Synthetic biology pioneer Amyris (NASDAQ:AMRS) has taken investors on a wild ride over the past year. Shares have touched highs above $9 and dipped to lows under $2 as analysts attempted to sort out the impact from restated financial statements, coming and going debt maturities, a lifeline extended by a billionaire, and a shifting product strategy. Uncertainty has been the only certainty lately.
The dust hasn't settled yet. That's not surprising, given all of the recent moving parts and transactions, but investors might have found it difficult to keep track of everything and probably have plenty of questions. Perhaps the most important one: Can Amyris succeed with its latest turnaround?
How did Amyris get here?
Amyris is an industrial biotech company with robust analytical research capabilities. The company deploys automation and machine learning to engineer microbes to produce chemical ingredients at a commercially relevant scale. Commodity chemicals require massive production volumes to make the economics work out, while specialty chemicals can be profitable at much smaller scales.
After starting out in biofuels -- the lowest-value use of industrial biotech -- Amyris has gradually moved up the value chain. It's also altered its business model to align with peers. That is, the business partners with external companies to develop chemicals and collects milestone payments as R&D progresses. If an ingredient is successfully commercialized, then the business can earn royalties on sales, too.
While Amyris, Ginkgo Bioworks, and Zymergen have garnered headlines for inking lucrative R&D deals, the problem is that they're relatively worthless unless chemicals reach commercial production -- and Zymergen (founded by ex-Amyris employees) is the only company that appears to be consistently delivering.
The business model has only created problems for Amyris so far. Shares rose in 2018 as the business reported sizable royalty payments for a vitamin E partnership, but it turned out the business was grossly overestimating revenue due. It had to lower full-year 2018 revenue by $12 million. Meanwhile, a zero-calorie sweetener ingredient encountered delays during initial production. Investors are now pinning their hopes on cultured cannabinoids. Have recent transactions set up the business for success?
What are the bull and bear cases?
A sunny outlook starts with the fact Amyris has retired $87 million in convertible debt this year. It did so by selling the vitamin E royalty stream to DSM (the company that was paying the royalty) for $57 million, securing a $34 million private investment led by billionaire board member John Doerr, taking out a short-term loan for $8 million from Doerr's equity firm, and issuing a new debt note to shareholder Total SA in lieu of paying back the old one.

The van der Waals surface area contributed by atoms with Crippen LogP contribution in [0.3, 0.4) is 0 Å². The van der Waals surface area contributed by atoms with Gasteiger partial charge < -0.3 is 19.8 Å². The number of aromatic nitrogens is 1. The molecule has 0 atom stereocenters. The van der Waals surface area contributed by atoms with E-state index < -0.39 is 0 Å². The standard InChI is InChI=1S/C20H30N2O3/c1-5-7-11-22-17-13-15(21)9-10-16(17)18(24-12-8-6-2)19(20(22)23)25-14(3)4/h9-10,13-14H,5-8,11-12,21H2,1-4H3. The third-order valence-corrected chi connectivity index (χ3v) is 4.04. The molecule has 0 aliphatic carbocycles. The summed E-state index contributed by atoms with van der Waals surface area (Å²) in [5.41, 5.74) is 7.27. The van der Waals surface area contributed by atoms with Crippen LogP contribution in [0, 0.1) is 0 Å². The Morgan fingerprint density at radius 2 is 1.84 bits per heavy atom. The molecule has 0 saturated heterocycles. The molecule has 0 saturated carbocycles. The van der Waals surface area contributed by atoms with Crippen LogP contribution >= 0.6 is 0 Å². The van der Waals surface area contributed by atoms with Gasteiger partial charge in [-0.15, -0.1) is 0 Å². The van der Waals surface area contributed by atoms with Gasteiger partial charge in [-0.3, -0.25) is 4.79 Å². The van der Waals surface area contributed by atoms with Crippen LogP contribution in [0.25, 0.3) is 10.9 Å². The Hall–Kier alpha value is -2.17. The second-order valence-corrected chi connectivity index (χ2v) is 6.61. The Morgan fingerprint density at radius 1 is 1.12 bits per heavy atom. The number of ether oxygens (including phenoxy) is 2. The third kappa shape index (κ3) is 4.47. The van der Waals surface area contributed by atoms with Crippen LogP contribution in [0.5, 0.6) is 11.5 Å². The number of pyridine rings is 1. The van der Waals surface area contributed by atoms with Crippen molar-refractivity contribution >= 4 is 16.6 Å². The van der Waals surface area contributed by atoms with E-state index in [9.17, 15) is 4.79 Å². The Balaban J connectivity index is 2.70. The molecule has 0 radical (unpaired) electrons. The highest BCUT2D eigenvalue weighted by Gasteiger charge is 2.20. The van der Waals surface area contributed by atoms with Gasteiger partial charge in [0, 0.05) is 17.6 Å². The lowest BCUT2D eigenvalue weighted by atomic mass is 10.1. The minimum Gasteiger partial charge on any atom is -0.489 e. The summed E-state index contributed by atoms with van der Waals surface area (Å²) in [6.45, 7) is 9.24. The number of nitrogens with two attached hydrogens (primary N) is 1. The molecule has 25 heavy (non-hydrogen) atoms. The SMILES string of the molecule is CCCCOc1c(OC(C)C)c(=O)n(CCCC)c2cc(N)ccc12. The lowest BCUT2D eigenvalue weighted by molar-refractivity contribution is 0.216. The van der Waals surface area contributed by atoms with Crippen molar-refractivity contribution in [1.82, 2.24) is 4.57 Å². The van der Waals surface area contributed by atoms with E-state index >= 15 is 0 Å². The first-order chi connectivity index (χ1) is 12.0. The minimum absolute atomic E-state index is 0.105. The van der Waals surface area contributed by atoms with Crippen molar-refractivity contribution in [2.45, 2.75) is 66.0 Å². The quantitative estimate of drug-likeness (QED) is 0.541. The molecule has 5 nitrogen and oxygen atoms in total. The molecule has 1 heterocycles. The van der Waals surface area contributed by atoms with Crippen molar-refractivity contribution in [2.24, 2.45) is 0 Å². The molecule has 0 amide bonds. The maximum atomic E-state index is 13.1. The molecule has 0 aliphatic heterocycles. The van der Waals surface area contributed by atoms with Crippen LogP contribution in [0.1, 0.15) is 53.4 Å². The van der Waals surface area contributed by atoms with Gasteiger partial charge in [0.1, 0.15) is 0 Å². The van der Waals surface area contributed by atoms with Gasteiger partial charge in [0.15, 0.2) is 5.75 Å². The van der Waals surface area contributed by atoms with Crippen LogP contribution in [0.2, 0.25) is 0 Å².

Now the company can focus on its most lucrative opportunities, such as cannabinoid ingredients produced from genetically engineered microbes. Amyris has an R&D deal with LAVVAN that could be worth up to $300 million in development and milestone payments plus long-term royalties. Cannabinoids might just hit the sweet spot of value (the price per kilogram is sufficiently high to make fermentation profitable on paper) and volume (consumer markets are huge) to deliver the business and shareholders to the promised land.
The bear case is simply that Amyris certainly hasn't earned the benefit of the doubt from investors. Recent transactions mirror the playbook used in 2015 to convert and restructure $175 million in debt, which also came with a $25 million private investment and hopes that new products (bio-opioids, a hand cleaner product, a cosmetic brand, and farnesene) would lead a turnaround. Only the cosmetic brand remains active today. In fact, the business has so far failed to commercialize malaria treatments, renewable transportation fuels, polymers, lubricants, solvents, direct-to-consumer hand cleaners, and pharmaceutical ingredients.
The company also has a troubling history of selling assets and intellectual property for pennies on the dollar to repay debt. It sold off its renewable diesel and renewable jet fuel portfolio to Total in 2014, its sole production facility to DSM in 2017, and then its entire vitamin E technology chain to DSM in early 2019. To be blunt, Amyris has been much better at storytelling and kicking the debt can down the road than building sustainable operations to date. So skeptics doubt it will be different this time around.
Too much uncertainty to get excited
There are still too many unanswered questions for investors to get carried away with the latest turnaround pitch. Amyris still needs to file its 2018 annual report and Q1 report with the Securities and Exchange Commission, which will reveal more details about recent transactions. Investors also have relatively little idea about the company's cash position. Considering the business reported an operating loss of $120 million in 2018, it's likely to require significant new capital just to keep the lights on. And while the cannabinoid project could expedite the turnaround, it hasn't progressed beyond lab scale. Therefore, investors need to remain grounded when evaluating this synthetic biology company's path forward.